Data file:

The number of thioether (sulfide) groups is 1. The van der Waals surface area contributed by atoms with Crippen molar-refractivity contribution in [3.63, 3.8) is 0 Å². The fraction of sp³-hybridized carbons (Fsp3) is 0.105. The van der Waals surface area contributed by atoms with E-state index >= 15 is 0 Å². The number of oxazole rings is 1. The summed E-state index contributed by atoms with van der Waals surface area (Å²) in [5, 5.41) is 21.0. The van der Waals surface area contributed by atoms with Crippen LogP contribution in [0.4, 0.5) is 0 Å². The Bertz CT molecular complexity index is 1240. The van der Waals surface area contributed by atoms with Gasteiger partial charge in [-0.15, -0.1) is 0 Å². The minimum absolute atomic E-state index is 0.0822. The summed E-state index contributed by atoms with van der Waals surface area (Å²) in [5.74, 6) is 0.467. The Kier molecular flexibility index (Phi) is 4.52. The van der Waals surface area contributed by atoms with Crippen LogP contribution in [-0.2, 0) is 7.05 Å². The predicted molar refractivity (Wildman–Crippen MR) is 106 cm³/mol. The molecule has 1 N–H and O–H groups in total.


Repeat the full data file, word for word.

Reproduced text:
The number of thioether (sulfide) groups is 1. The van der Waals surface area contributed by atoms with Crippen molar-refractivity contribution in [3.63, 3.8) is 0 Å². The fraction of sp³-hybridized carbons (Fsp3) is 0.105. The van der Waals surface area contributed by atoms with E-state index >= 15 is 0 Å². The number of oxazole rings is 1. The summed E-state index contributed by atoms with van der Waals surface area (Å²) in [5, 5.41) is 21.0. The van der Waals surface area contributed by atoms with Crippen LogP contribution in [0.4, 0.5) is 0 Å². The Bertz CT molecular complexity index is 1240. The van der Waals surface area contributed by atoms with Gasteiger partial charge in [-0.15, -0.1) is 0 Å². The minimum absolute atomic E-state index is 0.0822. The summed E-state index contributed by atoms with van der Waals surface area (Å²) in [5.74, 6) is 0.467. The Kier molecular flexibility index (Phi) is 4.52. The van der Waals surface area contributed by atoms with Crippen LogP contribution in [-0.2, 0) is 7.05 Å². The predicted molar refractivity (Wildman–Crippen MR) is 106 cm³/mol. The molecule has 1 N–H and O–H groups in total.